The felony charge carries a maximum penalty of two years in prison and a $2,500 fine. The misdemeanor charges carry a maximum sentence of six months in jail and a $500 fine.
Kapsa has not been arrested and is expected to appear voluntarily for arraignment in District Court this week. She is likely to be represented by a public defender, prosecutors said.
Authorities twice last month served search warrants at Kapsa's property, where she kept hundreds of dogs and other animals. Kapsa recently said that she bred and sold English shepherds and pugs on her property for more than 40 years.
As a result of the search warrants, authorities seized 189 dogs, 27 chickens, 10 cockatiels and one cat. Most of the animals are being housed and treated at the MetraPark grounds. The seizure is believed to be the largest of its kind in state history.
Sheriff's deputies arrived at Kapsa's property with search warrants Dec. 11 and again Dec. 30. The warrants were issued after the county received complaints, including from one person who went to the property planning to buy a dog from Kapsa.
During the first search, authorities said they were met by about 40 to 60 dogs running loose. Many of the dogs were aggressive, and one deputy was bitten twice.
Kapsa was present and told deputies to stay behind her and the dogs would not bother them, "unless she told them to," court records state. Kapsa said her dogs were protective and loyal, and that it was none of the officers' business what she did with them.
Officers estimated that about 200 dogs were on the property. Trash was scattered around the property, and the accumulation of feces was so thick that it appeared to be mud, court records state. Officials were overwhelmed by the smell and most "wore masks over their mouths to be able to breath through the stench."
Several dead dogs were found, and a few dogs were chained with no access to water. Many of the dogs had hair matted with feces, and others appeared sick and malnourished, court records state. One dog may have been poisoned from eating rodent bait.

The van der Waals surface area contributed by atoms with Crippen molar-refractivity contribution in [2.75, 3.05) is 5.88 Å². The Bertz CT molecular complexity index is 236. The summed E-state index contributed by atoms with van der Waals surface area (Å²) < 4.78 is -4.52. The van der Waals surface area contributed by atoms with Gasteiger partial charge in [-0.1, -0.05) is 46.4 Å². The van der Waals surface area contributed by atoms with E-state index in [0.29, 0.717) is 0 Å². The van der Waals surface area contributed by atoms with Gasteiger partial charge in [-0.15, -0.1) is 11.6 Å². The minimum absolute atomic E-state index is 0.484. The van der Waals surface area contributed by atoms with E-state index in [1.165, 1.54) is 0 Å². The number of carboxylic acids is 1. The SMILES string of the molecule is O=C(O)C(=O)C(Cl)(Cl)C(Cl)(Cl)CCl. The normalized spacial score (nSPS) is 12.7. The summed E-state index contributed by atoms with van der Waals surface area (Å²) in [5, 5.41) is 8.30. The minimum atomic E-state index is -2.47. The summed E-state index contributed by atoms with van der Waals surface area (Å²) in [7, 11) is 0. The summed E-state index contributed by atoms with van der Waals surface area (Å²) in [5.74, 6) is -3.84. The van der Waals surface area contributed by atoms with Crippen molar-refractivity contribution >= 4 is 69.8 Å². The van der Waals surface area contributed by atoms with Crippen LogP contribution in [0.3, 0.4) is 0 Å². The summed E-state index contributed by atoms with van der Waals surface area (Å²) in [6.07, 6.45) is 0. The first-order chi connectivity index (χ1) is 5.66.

The floor of Kapsa's residence was covered in dog feces and trash, court records state, and authorities found numerous dogs in the trailer house, including two dead puppies. A veterinarian said the ammonia smell in the trailer burned his eyes and throat.
Six dead puppies and other dead dogs were found in another trailer on the property. One dog appeared to be sleeping standing up in several inches of feces and urine, court records state. It was during the first visit that authorities found the dog with the infected leg.
On the first search, authorities seized 10 dogs and two kittens in need of immediate care. The also removed the remains of 13 dogs.
Conditions had not changed when authorities returned Dec. 30, authorities said. But many dogs had been moved, including an estimated 30 pugs that were noted during the first search. Kapsa later said that the dogs were given good homes. A small herd of goats was also missing.
Prosecutors said investigators later determined that about 18 pugs and 21 English shepherds had been given to Kapsa's daughter, a veterinarian in North Carolina. The woman has since provided proof of vaccination for the dogs and is moving them to North Carolina for adoption, court records state.
During the second search, officials found several more dead dogs, including one next to Kapsa's bed. Four puppies were found huddled together and frozen in an enclosure. Six dead dogs were found on a manure pile, and two more were found underneath a trailer.